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Quick Hit
by Ellyn Fortino
8:27pm
Tue Nov 10, 2015

Low-Wage Workers March In Downtown Chicago, Push For Fight For $15 Political Agenda (VIDEO)

Hundreds of low-wage Chicago workers and their allies hit the city's downtown streets Tuesday evening to call for a $15 an hour minimum wage, union recognition and other items on their new "voter agenda."

The protest, which started at the Thompson Center and ended with a march to a nearby McDonald's at Clark and Lake streets, was one among many Fight for $15 actions happening Tuesday in 500 U.S. cities.

Fast food and other low-wage workers chanted, "What do we want? $15! When do we want it? Now!"

PI Original
by Ellyn Fortino
12:18pm
Tue Sep 2, 2014

Housing Needs Grow For An Aging America; Low-Income Illinoisans Struggle To Find Affordable Rentals

Progress Illinois takes a look at two recently-released housing reports. One highlights the growing housing needs of America's aging population, while the other examines the shortage of affordable rental units available for low-income households at the state and national levels.

Quick Hit
by Ellyn Fortino
4:46pm
Tue Aug 26, 2014

New #WEmatter Twitter Campaign Amplifies Women's Economic Security Woes

Organizations and individuals across the country are taking to social media on Tuesday as part of a new campaign to promote policies designed to strengthen the economic security of women and families.

The launch of the social media movement coincides with Women's Equality Day, which marks the anniversary of women winning the right to vote on August 26, 1920. 

Those participating in the campaign are organizing under the hashtag "WEmatter" on Twitter and other social media outlets.

Quick Hit
by
4:33pm
Wed Mar 5, 2014

Guest Post: McDonald’s: Rising Inequality Could Spur Higher Wages

The following is from the Workers Organizing Committee of Chicago and the Fight for 15 campaign.

In its annual 10-K filing with the Securities and Exchange Commission, McDonald’s, for the first time, admitted that it could be forced to raise wages due to increased focus on income inequality.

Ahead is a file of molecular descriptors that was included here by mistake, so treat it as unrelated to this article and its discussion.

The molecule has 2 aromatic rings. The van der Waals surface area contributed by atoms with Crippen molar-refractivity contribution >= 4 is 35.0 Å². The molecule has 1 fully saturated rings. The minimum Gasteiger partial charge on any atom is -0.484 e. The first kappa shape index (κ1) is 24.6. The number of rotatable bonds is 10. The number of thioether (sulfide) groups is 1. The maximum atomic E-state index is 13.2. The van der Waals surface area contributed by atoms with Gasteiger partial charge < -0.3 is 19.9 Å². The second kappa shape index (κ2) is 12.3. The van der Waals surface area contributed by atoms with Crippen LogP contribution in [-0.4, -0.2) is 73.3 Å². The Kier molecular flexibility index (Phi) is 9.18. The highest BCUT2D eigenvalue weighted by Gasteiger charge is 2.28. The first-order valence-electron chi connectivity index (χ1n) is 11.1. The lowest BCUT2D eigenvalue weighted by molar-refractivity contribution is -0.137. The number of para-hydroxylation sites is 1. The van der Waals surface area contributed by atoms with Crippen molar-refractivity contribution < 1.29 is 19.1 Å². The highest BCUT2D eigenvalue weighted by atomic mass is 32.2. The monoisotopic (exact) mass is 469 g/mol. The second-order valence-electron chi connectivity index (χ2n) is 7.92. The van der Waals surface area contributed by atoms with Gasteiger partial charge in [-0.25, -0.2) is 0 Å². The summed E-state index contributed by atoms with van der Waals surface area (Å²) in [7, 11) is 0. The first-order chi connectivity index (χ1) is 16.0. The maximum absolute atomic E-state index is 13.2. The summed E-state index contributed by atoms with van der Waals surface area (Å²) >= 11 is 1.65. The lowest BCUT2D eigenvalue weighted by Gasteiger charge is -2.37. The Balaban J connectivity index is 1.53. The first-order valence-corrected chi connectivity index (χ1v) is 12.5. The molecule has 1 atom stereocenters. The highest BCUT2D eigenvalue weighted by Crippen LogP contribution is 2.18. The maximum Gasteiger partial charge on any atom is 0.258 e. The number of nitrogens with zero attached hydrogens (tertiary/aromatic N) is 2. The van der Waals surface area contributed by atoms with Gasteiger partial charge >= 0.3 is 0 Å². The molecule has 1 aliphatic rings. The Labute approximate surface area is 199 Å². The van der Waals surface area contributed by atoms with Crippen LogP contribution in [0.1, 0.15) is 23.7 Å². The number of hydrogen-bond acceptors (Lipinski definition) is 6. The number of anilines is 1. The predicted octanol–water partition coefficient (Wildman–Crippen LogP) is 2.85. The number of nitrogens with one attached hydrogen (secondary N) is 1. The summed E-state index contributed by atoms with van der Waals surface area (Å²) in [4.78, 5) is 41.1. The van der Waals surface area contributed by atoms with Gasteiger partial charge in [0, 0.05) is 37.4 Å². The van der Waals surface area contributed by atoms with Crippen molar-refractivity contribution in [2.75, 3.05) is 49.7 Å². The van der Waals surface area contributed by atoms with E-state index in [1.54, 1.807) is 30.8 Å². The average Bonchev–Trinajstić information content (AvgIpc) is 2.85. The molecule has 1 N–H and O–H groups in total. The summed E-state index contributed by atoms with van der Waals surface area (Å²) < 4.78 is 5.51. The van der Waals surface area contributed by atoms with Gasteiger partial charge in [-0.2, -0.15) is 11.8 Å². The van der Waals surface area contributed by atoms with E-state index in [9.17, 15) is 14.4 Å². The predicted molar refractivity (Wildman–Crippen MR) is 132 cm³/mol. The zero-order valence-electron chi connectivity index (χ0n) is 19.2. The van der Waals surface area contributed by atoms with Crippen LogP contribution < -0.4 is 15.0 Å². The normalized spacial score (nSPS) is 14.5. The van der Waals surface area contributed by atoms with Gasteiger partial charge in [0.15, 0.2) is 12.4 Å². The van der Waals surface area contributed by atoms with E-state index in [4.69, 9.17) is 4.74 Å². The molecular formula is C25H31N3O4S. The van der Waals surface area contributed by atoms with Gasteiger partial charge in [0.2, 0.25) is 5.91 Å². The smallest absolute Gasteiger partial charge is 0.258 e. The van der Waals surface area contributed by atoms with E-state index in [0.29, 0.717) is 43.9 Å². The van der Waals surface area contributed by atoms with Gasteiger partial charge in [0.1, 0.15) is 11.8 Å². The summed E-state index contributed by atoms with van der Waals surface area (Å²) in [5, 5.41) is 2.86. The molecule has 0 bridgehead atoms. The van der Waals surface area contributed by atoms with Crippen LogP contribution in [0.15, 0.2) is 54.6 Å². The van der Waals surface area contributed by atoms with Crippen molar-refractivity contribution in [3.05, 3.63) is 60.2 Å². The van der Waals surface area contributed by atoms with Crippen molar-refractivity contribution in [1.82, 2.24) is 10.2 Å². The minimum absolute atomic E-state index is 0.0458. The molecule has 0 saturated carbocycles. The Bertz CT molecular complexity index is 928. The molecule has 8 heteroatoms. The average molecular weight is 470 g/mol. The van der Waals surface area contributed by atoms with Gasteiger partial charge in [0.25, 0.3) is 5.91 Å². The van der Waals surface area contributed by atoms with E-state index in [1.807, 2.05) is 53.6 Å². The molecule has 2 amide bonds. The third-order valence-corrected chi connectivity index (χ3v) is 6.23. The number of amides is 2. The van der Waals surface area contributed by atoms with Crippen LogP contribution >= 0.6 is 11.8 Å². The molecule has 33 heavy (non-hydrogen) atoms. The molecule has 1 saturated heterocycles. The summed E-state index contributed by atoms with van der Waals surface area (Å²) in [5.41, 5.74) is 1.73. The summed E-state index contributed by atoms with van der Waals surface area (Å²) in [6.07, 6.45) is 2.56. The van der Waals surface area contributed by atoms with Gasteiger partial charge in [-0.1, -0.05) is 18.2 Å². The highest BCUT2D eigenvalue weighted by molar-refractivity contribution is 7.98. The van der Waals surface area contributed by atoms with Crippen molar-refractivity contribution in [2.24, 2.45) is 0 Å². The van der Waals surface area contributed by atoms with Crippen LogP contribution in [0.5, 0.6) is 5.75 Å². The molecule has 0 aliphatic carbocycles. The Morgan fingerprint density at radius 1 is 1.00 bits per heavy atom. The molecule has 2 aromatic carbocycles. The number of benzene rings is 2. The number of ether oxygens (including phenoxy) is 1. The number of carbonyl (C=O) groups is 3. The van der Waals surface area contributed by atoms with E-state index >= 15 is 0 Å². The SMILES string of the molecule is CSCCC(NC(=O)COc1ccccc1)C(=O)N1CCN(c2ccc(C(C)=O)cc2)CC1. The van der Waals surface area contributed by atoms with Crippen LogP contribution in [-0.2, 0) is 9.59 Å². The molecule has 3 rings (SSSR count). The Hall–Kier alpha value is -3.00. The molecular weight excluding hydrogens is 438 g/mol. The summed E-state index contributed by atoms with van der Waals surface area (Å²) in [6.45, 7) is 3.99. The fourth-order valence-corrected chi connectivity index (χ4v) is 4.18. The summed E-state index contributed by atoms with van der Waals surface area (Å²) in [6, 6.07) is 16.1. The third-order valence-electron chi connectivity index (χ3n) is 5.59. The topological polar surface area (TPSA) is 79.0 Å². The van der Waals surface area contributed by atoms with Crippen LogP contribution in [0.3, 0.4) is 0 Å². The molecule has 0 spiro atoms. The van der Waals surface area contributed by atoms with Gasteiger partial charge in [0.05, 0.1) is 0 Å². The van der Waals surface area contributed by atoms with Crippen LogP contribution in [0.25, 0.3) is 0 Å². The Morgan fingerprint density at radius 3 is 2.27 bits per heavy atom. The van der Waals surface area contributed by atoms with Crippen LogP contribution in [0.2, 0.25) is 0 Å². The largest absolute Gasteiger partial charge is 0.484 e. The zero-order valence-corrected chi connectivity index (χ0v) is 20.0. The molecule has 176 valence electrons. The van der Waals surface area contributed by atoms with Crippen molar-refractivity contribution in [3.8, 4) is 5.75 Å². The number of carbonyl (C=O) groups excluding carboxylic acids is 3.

The company said that its results and financial condition could be affected by “the long-term trend toward higher wages and social expenses in both mature and developing markets, which may intensify with increasing public focus on matters of income inequality.”

Quick Hit
by Ellyn Fortino
3:18pm
Thu Jan 30, 2014

New Report Provides Sobering Look At Illinois Poverty Trends Over 50 Years

A new report from the Social IMPACT Research Center at the Heartland Alliance finds that the poverty rate in Illinois, at about 15 percent in 2012, is the same as it was in 1960.

The report, which comes on the heels of the War on Poverty's 50th anniversary, also shows that 388,000 Illinoisans still live in poverty despite having someone in their household who works full-time.  

“Today, the jobs that are available at the low-skilled end of the economy simply don’t provide wages and benefits that create economic security,” Social IMPACT Research Center Director Amy Terpstra said in a statement. “What this means is that, in Illinois, you can work full time and still be living in poverty.”

Since 1960, the number of working age Illinois men and women in poverty has increased, poverty rates have barely changed for African Americans and Latinos, and women are still more likely to be poor than men, the report showed.

Quick Hit
by Ellyn Fortino
6:07pm
Tue Jan 21, 2014

Poll Explores U.S. Attitudes On Poverty 50 Years After 'War On Poverty' Was Launched

    In January of 1964, U.S. President Lyndon B. Johnson declared an “unconditional War on Poverty,” which played a part in cutting the nation's poverty rate in half betweem 1960 and 1973.

Quick Hit
by Ellyn Fortino
4:59pm
Mon Nov 4, 2013

Report: Investments In Education During A Child's First 8 Years Of Life Crucial To Academic, Overall Success

A new national report argues that high-quality, early childhood programs that target the first eight years of a child's life, and include supports for parents lead to better success in school and adulthood. 

To help make its case, the report issued Monday by the Annie E. Casey Foundation highlighted a recent analysis of the Early Childhood Longitudinal study, which found just 36 percent of third graders had developed age-appropriate cognitive knowledge and skills. The longitudinal study started tracking 13,000 children who were enrolled in kindergarten during the 1998-1999 school year.

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